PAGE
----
Android Unit Testing – Eclipse+JUnit

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Why write test code

Software engineering tells us that the earlier a problem with a program is detected, the lower the cost. Especially when writing large-scale programs, there are hundreds of variables, objects, and methods to effectively ensure the correctness of the program. General [single-step debugging] or logging can only ensure the correctness of some functions, but we At the same time, we should ensure that each function is completely correct, because if we use this function to expand the program in the future, but the implementation of this function itself has bugs, it is a very depressing thing.

Therefore, every time a function is written, all aspects of the function should be tested. Such tests are called [unit tests] . In the traditional programming method, unit testing is a very troublesome thing. You have to rewrite another program, call the method you need to test in this program, and carefully observe the running result to see if there is any error. Because of this trouble, programmers are not very enthusiastic about writing unit tests.

[JUnit] – If a project is very large and there are many things to be tested, if you don’t use Junit, then the workload is very large. One of the most basic functions of unit testing is to automate testing. Unit testing is to determine whether the result is correct by means of assertion, that is, use Assert.

How to write unit tests

Configure test permissions

First declare the permissions in the corresponding AndroidMainfest file

<!-- Apply for test permission-->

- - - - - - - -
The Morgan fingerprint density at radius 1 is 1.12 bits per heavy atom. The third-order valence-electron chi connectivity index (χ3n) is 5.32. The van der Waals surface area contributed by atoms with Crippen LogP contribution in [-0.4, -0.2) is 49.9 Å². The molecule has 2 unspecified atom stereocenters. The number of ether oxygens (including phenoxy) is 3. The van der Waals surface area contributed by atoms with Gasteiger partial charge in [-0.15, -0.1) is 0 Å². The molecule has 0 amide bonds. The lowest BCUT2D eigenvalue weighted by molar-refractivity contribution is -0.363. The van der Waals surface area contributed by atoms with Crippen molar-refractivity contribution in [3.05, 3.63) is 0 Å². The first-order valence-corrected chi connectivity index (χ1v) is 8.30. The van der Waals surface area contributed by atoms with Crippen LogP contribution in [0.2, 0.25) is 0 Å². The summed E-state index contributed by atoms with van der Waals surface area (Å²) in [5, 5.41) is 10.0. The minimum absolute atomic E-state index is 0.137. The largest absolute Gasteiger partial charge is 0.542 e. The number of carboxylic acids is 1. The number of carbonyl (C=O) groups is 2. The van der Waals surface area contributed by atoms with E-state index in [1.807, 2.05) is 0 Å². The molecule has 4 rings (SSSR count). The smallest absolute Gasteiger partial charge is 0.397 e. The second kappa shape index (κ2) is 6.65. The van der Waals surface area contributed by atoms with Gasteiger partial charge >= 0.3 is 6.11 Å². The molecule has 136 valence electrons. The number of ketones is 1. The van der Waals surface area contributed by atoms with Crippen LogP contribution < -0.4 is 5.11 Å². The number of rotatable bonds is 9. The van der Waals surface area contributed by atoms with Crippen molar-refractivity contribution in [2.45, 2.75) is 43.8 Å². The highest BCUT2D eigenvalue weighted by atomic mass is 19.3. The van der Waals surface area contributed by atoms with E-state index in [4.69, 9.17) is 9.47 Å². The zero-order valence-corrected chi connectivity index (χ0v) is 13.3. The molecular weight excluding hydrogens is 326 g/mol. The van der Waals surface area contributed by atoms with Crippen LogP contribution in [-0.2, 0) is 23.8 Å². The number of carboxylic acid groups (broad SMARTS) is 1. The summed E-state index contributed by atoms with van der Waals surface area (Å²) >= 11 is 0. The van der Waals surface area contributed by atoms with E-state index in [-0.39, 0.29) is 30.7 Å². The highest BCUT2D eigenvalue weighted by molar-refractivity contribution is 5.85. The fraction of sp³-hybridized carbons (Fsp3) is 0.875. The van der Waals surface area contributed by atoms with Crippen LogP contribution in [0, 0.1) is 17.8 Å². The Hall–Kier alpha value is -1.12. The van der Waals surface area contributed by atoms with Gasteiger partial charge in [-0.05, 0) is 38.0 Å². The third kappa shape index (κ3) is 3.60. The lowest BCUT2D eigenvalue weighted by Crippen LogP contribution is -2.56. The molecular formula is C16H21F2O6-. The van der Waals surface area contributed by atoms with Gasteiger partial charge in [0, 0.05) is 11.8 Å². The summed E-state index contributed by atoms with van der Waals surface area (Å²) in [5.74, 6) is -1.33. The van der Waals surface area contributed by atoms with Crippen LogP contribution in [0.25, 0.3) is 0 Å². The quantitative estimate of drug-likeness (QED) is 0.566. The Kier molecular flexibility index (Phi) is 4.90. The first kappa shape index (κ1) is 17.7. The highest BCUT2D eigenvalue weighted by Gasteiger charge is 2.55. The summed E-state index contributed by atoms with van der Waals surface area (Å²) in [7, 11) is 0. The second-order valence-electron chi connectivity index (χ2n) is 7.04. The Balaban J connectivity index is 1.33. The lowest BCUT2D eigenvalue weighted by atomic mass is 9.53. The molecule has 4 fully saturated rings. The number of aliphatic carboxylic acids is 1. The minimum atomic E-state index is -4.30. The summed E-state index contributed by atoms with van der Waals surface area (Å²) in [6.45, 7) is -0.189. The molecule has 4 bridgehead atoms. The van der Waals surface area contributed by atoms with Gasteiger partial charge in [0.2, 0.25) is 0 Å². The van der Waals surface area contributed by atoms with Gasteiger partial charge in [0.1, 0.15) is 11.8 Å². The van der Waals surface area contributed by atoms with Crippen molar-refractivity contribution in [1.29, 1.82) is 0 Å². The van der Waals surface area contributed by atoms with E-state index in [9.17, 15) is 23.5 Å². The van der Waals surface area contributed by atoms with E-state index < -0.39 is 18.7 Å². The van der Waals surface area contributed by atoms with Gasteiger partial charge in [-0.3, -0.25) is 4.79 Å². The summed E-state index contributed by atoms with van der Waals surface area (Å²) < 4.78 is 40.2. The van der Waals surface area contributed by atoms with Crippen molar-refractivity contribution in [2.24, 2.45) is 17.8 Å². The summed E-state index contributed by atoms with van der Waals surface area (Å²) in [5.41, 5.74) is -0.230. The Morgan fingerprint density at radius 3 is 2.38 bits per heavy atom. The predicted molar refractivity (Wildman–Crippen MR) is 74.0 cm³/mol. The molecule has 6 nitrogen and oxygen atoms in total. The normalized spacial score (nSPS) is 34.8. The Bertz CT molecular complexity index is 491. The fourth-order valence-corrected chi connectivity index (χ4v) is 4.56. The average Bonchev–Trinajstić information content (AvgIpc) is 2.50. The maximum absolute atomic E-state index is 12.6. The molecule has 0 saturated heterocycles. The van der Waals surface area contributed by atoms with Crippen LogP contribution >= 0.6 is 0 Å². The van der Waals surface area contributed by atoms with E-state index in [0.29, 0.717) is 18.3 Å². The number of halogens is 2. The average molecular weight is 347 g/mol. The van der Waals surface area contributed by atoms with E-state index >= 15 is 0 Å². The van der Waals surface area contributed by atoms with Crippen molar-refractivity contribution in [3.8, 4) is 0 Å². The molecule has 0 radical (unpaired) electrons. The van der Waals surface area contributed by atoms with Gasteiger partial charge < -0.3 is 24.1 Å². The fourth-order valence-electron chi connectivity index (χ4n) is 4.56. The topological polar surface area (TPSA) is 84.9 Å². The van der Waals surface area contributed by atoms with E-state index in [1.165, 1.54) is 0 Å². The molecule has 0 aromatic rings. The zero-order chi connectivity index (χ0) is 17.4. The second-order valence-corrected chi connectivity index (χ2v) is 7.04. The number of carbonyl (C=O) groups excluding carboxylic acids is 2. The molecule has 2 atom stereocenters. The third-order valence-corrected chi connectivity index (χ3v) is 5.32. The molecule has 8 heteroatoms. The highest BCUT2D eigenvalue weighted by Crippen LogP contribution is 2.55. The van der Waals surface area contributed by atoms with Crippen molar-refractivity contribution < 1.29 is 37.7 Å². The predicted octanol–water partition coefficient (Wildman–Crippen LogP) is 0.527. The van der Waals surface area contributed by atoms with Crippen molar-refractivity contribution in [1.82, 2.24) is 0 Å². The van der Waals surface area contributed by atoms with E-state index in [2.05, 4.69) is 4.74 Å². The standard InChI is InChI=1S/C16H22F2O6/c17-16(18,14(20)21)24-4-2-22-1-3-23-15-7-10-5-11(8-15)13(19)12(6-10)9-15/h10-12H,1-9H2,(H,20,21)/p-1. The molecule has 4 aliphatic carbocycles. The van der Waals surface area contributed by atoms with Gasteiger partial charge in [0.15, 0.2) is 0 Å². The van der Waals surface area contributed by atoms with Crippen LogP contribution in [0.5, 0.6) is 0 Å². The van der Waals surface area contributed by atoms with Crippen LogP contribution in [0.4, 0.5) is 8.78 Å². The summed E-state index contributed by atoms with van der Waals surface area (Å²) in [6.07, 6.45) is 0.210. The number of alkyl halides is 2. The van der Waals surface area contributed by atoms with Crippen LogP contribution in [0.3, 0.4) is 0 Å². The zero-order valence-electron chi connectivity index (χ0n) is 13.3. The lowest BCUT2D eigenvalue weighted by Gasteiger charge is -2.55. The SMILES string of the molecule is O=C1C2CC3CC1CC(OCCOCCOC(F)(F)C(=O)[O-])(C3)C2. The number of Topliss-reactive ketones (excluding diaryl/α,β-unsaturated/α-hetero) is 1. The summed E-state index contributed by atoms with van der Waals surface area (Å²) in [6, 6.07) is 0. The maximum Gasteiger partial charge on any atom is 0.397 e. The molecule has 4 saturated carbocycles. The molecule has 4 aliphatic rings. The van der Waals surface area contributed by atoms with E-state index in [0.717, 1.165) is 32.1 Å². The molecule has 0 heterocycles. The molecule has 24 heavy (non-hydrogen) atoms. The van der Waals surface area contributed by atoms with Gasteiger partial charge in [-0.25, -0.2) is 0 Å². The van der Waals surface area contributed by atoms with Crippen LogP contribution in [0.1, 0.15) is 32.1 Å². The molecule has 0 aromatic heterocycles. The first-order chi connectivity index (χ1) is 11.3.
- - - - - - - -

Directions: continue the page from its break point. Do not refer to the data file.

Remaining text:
< instrumentation 
        android:name = "android.test.InstrumentationTestRunner" 
        android:targetPackage = "Project package name" />

        android:theme="@style/AppTheme" >

        <!-- Test package to be imported--> 
        < uses-library  android:name = "android.test.runner" />

            android:label="@string/app_name" >
                <action android: />

                <category android: />

Create test class

  1. New test class
  2. Configure test package name class name test scope
  3. Configure test functions

Write test cases

  1. write test function

public class test extends TestCase {
    int[] helper = { 7, 3, 2, 10, 5, 2, 6, 8 };
    int[] helperQuick = helper.clone();
    int[] correct = { 2, 2, 3, 5, 6, 7, 8, 10 };

    // Test if the merge sort function is correct 
    public  void  testMergeIntArray ()  {
        for (int i = 0; i < helper.length; i++) {
            assertEquals(helper[i], correct[i]);

    // Test if the quicksort median selection function is correct 
    public  void  test_quickSort ()  {
         int index = QuickSort.quickSort(helper, 0 , helper.length - 1 );
        assertEquals(index, 5);

    // Test if the quicksort function is correct 
    public  void  test_quick ()  {
        for (int i = 0; i < helperQuick.length; i++) {
            assertEquals(helperQuick[i], correct[i]);

  1. run the test

  2. View test results

more usage

  • @Ignore If there are some test functions that are temporarily unavailable but you don’t want to delete them, you can use this parameter to configure and ignore this test method when testing.
  • @Before The method that must be executed before the test, generally used to perform some initialization operations and some necessary assignment operations
  • @After finishing work performed after the test is completed
  • @Test(timeout = 1000) Set the test time (timeout=specified time) Specify a test time range. If the time is exceeded and the execution has not been completed, the execution fails
  • @Test(expected = ArithmeticException.class) Set the test exception. If you are sure that it will throw a division-by-zero exception in a test, but it does not throw in the actual operation, then you can also specify that there is a problem with this test

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